Some EU officials argue that the result of enlargement may not be as important as the process. Indeed, acceeding to the EU implies a significant metamorphosis from the applicants: to comply with the Helsinki criteria (state of law, resistant free-economy, respect of human rights, respect of the acquis communautaire, etc), to get “europeanized”, adaptation is the only way possible. What shape does this transformation take, especially in Turkey ?
In the aftermath of the Helsinki Summit of 1999, owing to the increasing role of the EU as an anchor for reform, one can observe that Europe/Europeanization and EU/EUization became two separate concepts with distinct habitats of meaning. The meanings attached to these concepts differ on which of Turkey's dimensions dimension the process aims to reform. Europeanization can be defined as a long standing transformation process on the societal level with regards to the spread of “European” norms in particular policies, political procedures or societal self-definitions (as demonstrated by Tocci in Europeanization in “Turkey: Trigger or Anchor for Reform?”). “EUization”, on the other hand, is closely linked to the EU harmonization efforts hence it refers to the technical and structural transformation of the political and legal systems with regards to the implementation of the acquis communautaire (according to Kaliber, in “On Three Main Paradigms Problematising Turkish Modernization").
While these processes are different in terms of their target dimensions, one can also observe that they both converge in regards to being tools in Turkey’s quest to modernize herself in her striveto be acknowledged as a European country. While Europe and the EU both constitute influential and motivating forces in Turkey’s modernization process, recently, one can observe that the Euro-American hegemony in the conceptualization of modernity has been debated and challenged by scholars who argue that in fact a prototype for modernity cannot be assumed to be pertinent to all transformation processes, hence coining the term multiple modernities. For instance, Eisenstadt’s definition of modernity, or rather modernities, relies heavily on the role of the human agency as a reflexive entity which has the critical ability to internalize, interpret and reconstruct thus leading to multiple forms of cultural programs which indicate the influence of individual and collective actors on modernization.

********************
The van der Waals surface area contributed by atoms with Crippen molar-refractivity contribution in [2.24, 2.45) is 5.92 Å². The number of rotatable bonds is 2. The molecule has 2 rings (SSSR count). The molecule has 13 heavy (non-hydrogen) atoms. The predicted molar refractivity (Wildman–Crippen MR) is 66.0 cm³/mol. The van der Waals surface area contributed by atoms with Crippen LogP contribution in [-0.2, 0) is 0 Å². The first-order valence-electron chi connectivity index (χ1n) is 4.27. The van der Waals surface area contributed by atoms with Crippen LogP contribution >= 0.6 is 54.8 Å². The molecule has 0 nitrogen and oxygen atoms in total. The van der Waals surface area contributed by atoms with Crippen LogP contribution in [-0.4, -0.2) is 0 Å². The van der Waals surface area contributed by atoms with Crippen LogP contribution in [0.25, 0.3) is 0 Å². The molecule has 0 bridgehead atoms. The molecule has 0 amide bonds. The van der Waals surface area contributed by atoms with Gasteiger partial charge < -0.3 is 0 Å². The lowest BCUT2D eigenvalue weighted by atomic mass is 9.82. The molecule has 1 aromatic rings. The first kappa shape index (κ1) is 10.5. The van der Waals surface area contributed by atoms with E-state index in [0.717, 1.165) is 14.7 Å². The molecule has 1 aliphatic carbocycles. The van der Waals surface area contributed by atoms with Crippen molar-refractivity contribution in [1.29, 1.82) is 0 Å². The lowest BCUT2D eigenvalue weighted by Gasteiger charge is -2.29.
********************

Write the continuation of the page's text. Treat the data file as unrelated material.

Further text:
Accordingly, the literature on Turkish modernity and the modernization process have been adamant in replacing the role of the human agency as a self-reflexive and critical being, with a deterministic approach which has not only eliminated the progressive and multifaceted nature of modernity but also ignored the function of protestations in reinterpreting and restructuring political, social and cultural realities.
In congruence with the fieldwork that was carried by Prof. Ayhan Kaya in the scope of the FP7 Project titled “Identities and Modernities in Europe”, one of the most important findings was that the respondents focused on how the social and cultural realities were different in Turkey and in European countries but still maintained a great deal of self reflexivity and critical attitudes towards the status quo. Some respondents focused on Europe as “the other” while referring to the limitations of cultural and social transformations that “the other” can initiate. To that effect, they also indicated that this process of becoming something that you are not (-isation) is a dangerous transformation as it implies the loss of authentic and local cultures and values.
In that sense, EUization when dealing with the proposed transformation of the political and institutional structure can best be defined as a political modernity which relies on the strength of universal rights and principles, which are established and protected by a strong legal framework founded on an efficiently functioning structure. On the other hand, modernization, cannot transpire with the implementation of the institutional structure since the values and norms that are common in Western Europe are often founding principles of the said system. In fact, this reductionist approaches taken towards Europeanization and EUization show that these processes do not and cannot constitute models for Turkish modernization. Moreover, the imposition of this model when taken into accountthe rapid structural reformation in the early 2000s and the lack of internalization and implementation indicate that individuals and collective actors are the key actors in the modernization of Turkey. To that effect, Turkish modernity which has come to rely on and be shaped by the societal protestations and tensions can be considered an alternative model to the classical understanding of Western modernity.
To go further
On Nouvelle Europe website
- September 2011 dossier : European memory from the Bosphorus
- KALIBER, Alper (2002). “Türk Modernleşmesini Sorunsallaştıran Üç Ana Paradigma Üzerine”, (On Three Main Paradigms Problematising Turkish Modernization) in Türkiye’de Modernleşme ve Batıcılık (Modernization and Westernism in Turkey). Istanbul: Iletişim Yayinlari: 107-125.
- TOCCI, Natalie (2005). Europeanization in Turkey: Trigger or Anchor for Reform?. South European Society & Politics. Vol. 10, No. 1: 73–83.